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It was there that I, and a group of fellow filmmakers, were tasked with making mini documentaries highlighting East Durham, a low-income, predominantly African-American community that has been working to break free from its blighted reputation. We were given only seven days to conceive our stories, find our subjects, learn our equipment, shoot our subjects, then turn around a edit it all into a neat and tidy five minutes or less. It seemed impossible to me. This kind of thing can take weeks to do right. 

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And although there was not much sleep to be had, in fact, I think I got a total of 8 hours sleep the entire week, it got done. It was thrilling to work that quickly, often by the seat of my pants, just going by instinct, trusting my abilities. There was no time for second-guessing myself, and definitely no time for beating myself up for mistakes (and there were more than a few.) Things I would have normally freaked out about, I just learned to let them go. 

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And on top of learning to be gentler on myself in the creative process, I was gifted a perfect partner, a hardworking crew, and an amazing mentor who supported us the whole way. All people I was thrilled to get to know.

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At the end of the week all the films were screened for the community at the Full Frame Theater–home of the world-famous Full Frame Festival. Perhaps even more rewarding than making the project was sharing it with the subjects themselves. Seeing their reactions and how touched they were by how their stories were told, was something I won't soon forget.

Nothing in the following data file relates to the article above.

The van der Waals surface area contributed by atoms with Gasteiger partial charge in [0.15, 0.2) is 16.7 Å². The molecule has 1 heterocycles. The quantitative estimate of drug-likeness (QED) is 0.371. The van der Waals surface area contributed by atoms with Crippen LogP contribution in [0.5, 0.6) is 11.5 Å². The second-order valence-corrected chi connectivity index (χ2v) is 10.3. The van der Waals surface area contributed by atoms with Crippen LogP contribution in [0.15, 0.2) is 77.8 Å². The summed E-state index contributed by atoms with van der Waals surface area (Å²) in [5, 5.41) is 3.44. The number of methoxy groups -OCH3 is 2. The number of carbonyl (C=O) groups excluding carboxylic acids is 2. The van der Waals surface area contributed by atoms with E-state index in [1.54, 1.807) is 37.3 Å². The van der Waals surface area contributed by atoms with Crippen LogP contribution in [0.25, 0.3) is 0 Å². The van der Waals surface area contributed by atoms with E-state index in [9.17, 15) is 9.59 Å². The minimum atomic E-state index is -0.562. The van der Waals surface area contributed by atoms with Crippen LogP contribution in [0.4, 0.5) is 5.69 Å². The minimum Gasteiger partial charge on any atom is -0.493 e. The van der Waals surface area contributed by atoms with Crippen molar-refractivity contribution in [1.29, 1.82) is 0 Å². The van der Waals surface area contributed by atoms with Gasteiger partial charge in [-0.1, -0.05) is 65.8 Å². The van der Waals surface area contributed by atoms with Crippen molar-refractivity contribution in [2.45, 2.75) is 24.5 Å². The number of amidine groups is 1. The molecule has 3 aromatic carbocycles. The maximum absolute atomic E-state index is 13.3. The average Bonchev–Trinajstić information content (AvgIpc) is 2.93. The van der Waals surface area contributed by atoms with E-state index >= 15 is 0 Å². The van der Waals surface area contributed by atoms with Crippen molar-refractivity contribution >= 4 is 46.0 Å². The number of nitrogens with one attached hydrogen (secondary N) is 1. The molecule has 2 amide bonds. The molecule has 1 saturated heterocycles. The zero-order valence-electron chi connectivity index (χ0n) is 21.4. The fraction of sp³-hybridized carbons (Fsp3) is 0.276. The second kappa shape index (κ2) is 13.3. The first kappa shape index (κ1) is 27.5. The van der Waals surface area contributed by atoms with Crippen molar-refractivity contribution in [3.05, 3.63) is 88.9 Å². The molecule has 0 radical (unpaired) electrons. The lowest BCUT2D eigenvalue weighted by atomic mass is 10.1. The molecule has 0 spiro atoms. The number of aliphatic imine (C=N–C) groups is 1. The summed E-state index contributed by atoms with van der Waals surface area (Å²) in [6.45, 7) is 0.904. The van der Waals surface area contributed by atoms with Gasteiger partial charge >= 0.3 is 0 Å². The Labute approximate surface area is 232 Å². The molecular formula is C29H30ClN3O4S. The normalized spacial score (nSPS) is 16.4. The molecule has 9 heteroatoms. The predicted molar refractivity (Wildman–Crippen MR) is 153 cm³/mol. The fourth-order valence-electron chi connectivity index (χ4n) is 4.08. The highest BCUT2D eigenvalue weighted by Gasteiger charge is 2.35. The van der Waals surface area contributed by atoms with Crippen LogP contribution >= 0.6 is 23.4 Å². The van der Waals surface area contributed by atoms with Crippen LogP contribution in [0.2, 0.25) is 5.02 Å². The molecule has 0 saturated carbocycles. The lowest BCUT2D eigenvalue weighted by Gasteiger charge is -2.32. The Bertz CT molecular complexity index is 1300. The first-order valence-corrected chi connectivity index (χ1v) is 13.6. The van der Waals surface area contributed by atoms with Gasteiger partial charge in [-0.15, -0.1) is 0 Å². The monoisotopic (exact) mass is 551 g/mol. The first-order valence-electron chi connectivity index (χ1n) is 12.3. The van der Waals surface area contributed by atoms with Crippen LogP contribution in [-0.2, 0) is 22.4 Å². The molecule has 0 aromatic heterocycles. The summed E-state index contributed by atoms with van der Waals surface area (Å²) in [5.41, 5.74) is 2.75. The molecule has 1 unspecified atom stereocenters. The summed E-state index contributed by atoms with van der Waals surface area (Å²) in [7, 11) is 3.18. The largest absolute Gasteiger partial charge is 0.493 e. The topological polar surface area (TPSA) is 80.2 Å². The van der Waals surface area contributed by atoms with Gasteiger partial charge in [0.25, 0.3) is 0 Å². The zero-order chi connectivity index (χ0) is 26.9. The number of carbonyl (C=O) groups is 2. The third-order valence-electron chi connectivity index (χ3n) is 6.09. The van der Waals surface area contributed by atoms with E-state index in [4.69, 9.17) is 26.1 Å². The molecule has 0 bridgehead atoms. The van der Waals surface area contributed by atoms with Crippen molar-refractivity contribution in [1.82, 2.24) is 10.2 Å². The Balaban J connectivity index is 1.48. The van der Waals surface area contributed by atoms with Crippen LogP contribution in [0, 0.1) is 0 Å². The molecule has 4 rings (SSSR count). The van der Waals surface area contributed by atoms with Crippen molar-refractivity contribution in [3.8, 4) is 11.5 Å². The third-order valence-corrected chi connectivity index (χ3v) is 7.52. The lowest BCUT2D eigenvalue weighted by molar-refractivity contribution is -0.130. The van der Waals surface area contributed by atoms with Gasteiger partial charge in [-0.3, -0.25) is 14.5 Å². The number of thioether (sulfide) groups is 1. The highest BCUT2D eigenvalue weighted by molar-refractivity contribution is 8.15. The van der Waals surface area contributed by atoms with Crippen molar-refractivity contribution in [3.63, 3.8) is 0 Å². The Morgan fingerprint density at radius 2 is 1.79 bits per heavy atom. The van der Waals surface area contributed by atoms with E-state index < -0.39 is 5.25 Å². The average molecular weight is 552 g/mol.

Here's to the rewards of embracing risk, stretching outside the comfort zone, working to show life in all it's infinite complexity, and the result:






My boy was in heaven. If heaven was called Traveltown, then Jude had officially arrived. This boy of only 26 months in the world already knows that he loves trains. How is this possible? (And I don't think it's strictly by osmosis from his older brothers.) Even though I watched Mateo and Nico go through the same fascination, I can't help but wonder just what it is about wheels that so captivates the mind of a little boy? It's a mystery I know I'll never really understand. But I also know that knowing isn't really necessary and as long as I can provide the opportunity for them to relish in the splendor of locomotives, airplanes, racecars, tow trucks, buses, vans, UPS trucks and 18-wheeler semis, and watch them look as happy as Jude was on this day, then bring on the wheels I say. 









And what could he be watching, you ask? If you answered Wheels on the Bus, you'd be right…"round and round…all day long." !!!

We are (or I should say I am) still going strong on making grain bowls for dinner. I’m still convinced that a simple grain paired with vegetables and a flavorful sauce is a meal that covers the most important food bases all at once–healthy, filling and satisfying.

Again, I usually use whatever vegetables I happen to have in the fridge. This week we had cauliflower, broccoli, some yellow squash and yellow beets. I had a can of adzuki beans and mixed them in with some germinated brown rice. Black beans and quinoa could work well too.

For the sauce, I wanted to use miso. I have recently discovered how useful it is to deepen flavors. I’ve sometimes been mixing it in with some soft, unsalted butter and creating a sauce for sauteed vegetables and pasta (like roasted eggplant and linguini) that is insane. This sauce pairs it with orange and ginger. Tangy and a little sweet.





Orange miso dressing

{makes enough for 4 with a little left over.}

6 Tbsp. mellow white miso

4 Tbsp. rice vinegar

1/2 cup fresh-squeezed OJ

2 tsp. maple syrup

2 Tbsp. toasted sesame oil

2 Tsbp. tahini

1/2 Tbsp. fresh grated ginger